"No," the Doctor insisted, rolling up the sleeve of Gregory's cassock. "Le daro un antievralgico," as he plunged the needle into Zachmunn's arm. "This make him more comfortable," he assured all present as he removed Gregory's Roman collar and unbuttoned the top few buttons of his cassock. He reached in and pulled out over the black cassock with red trim a chain which contained the Cardinal's Miraculous Medal and another medallion. It was what he had hoped.
"Si, he heaved a sigh of relief and quickly retrieved from his black bag a small palm pilot in which he entered the numbers on the medallion. Within seconds Gregory's medical history and treatment was in front of him on the small screen. "Si, you were right, Monsignore. Nitroglycerin."
The Doctor placed two of the tiny pills beneath Gregory's tongue where they would dissolve, then took Zachmunn's blood pressure. "Some Ephenefrine will help raise his blood pressure, very low," diagnosed Ghislieri as Gregory started to sluggishly respond to the medicine applied by the Vatican's chief physician.
Fifteen minutes passed while the Doctor stayed, monitoring Gregory's progress every few minutes. Meanwhile Sister Bridie joined Stephen in the Papal Chapel praying the Chaplet of Divine Mercy at the great hour of 3 o'clock. Never mind it was after three in the morning, it was still the great hour of mercy for God had preserved the good Cardinal.
Returning at 3:15, Stephen confided in the Doctor about some of the events that had occurred. In his heart, he knew Dr. Ghislieri could be trusted. Slowly Gregory regained his strength. The color returned and he was strong enough to sit up, to drink some more water.
"I recommend, your Eminence, you rest here tonight. No?" Dr. Ghislieri respectfully and firmly suggested.
"Under the circumstances, Giuseppe, I believe you are right."
"Buono. Would Monsignore then prepare bed in this room to make his Eminence comfortable?"
"Yes, of course," Stephen replied, throwing open the sacristy cabinets where magnificent copes, chasubles, and white albs hung. He gathered several and laid them out reverently on the marble floor of the Sacristy, giving the Cardinal enough soft padding beneath.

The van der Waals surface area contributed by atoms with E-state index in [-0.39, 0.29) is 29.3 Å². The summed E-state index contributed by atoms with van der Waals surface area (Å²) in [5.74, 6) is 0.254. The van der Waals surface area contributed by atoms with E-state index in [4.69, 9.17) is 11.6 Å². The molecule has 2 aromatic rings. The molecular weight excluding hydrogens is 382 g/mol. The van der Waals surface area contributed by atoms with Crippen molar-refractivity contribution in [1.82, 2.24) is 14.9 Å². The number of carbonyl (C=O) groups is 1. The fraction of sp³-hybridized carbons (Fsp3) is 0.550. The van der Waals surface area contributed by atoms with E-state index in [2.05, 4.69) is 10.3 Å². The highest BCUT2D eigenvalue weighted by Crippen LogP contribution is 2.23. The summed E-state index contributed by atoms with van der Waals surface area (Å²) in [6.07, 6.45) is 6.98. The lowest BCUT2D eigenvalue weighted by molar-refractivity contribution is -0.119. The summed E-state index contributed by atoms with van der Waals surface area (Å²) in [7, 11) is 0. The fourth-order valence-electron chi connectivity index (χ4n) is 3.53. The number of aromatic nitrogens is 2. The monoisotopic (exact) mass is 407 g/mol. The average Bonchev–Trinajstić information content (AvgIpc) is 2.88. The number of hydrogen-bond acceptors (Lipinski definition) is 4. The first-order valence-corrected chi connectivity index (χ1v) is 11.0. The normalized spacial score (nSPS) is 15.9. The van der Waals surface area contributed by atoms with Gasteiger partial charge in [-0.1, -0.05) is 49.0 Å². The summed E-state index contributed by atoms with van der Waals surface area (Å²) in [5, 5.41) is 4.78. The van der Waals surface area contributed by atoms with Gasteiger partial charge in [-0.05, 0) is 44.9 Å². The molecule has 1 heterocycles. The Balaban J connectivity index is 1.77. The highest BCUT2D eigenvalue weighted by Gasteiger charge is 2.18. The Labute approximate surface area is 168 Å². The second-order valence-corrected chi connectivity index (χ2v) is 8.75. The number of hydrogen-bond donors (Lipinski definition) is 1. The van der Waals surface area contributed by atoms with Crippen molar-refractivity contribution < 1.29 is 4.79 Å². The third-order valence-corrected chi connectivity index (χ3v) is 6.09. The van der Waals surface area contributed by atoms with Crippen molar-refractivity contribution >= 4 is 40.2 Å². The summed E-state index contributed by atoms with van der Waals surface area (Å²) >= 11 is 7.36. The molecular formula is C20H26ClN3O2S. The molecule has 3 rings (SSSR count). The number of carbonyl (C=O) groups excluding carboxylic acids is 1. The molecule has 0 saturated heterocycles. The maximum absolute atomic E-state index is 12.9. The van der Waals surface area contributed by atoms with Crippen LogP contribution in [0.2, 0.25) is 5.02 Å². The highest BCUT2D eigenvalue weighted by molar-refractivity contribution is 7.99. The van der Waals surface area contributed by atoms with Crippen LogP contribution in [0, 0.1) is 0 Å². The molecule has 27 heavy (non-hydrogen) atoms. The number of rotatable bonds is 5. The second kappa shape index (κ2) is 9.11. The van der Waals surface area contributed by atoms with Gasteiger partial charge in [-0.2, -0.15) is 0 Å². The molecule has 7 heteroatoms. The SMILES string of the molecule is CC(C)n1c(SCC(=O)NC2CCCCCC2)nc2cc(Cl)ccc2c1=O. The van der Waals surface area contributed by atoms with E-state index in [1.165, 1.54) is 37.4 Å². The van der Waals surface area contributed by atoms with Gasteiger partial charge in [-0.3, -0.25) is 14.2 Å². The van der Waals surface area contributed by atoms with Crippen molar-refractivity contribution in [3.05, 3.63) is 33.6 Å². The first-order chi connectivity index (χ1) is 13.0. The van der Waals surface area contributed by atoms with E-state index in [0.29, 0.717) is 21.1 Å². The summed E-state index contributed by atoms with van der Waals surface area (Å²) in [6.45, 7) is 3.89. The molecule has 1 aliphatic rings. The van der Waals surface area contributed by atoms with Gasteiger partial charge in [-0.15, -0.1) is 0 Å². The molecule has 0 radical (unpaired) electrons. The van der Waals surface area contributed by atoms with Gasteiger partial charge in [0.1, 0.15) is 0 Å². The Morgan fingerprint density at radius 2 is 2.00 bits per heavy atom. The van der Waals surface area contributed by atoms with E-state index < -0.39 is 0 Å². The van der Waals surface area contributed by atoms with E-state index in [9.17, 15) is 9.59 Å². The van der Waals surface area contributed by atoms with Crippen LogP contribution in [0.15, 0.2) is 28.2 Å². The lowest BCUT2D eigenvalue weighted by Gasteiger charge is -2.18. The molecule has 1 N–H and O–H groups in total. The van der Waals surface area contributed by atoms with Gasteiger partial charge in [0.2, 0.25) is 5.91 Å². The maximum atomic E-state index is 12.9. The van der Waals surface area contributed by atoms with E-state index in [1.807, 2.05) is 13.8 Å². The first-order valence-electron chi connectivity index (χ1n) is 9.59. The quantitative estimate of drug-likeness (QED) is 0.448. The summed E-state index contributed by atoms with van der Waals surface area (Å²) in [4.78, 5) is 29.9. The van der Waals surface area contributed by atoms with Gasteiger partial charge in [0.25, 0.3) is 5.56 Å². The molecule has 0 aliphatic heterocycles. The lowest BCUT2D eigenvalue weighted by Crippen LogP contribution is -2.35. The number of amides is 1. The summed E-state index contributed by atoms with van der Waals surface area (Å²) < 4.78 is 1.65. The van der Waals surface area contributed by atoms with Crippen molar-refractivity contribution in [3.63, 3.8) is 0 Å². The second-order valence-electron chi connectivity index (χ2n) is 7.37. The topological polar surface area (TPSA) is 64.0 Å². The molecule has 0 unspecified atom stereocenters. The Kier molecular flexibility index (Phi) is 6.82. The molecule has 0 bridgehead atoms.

Sister Bridie followed up by preparing one of the larger copes as a bed covering. Gregory had gotten to his feet and was now standing, aided by the Doctor.
"I can't thank you enough, dear Doctor," Gregory spoke. "I'm tired, but not discouraged. Once again God has provided."
As the doctor aided Gregory to recline on the prepared mattress of vestments, Stephen suggested that Sister Bridie take refuge in the Papal quarters. "I know it isn't according to protocol, your Eminence, but considering the time and dangers about, wouldn't you agree that the safest place for Sister Bridie would be in the Pope's own quarters."
Her amazement and blush were soon calmed by the Cardinal's affirmation. "I agree wholeheartedly with you, Stephen. Indeed, our dear Lord Himself would have it so tonight." Turning his head towards her with a smile that danced in his eyes, "Sister, you've been a true angel."
"See, Sister, we won't take no for an answer," Stephen chided her good-naturedly. "You need some sleep. We all do. I'll take Sister to the Apartment and I'll be back to keep watch with you, your Eminence."
"I appreciate that, Stephen. Go in peace."
Stephen escorted the Irish nun back into the tunnel and up the steep stairs to the Papal Apartment, while the Doctor finished up his diagnosis on the Cardinal.
"St. Louis? You must have been appalled, your Eminence, at what they did to Fr. Donaldson."
"What?" Gregory was taken aback by the Doctor's comment.
"Fr. Donaldson's arm. Flesh was burnt through. Any longer he could very well have lost arm. Had we not had laser technology I fear--"
"Fr. Donaldson is home in St. Louis, Doctor. I don't know what--" Just then it registered with Gregory as he recalled what Stephen had explained about Pat Gallagher and his odyssey into the Vatican. He couldn't help but chuckle. "That, good Doctor, was not my Fr. Donaldson."
"Che?" Ghislieri was both upset and confused.
Gregory tried to appease him, still musing how Pat had pulled it off. "It's okay. You treated a very good man. His name is Patrick Gallagher. He's on our side. He was attacked by the Legion. Stephen smuggled him into the Holy See and Sister Bridie brought him to the infirmary. God just knew you'd be there for him!"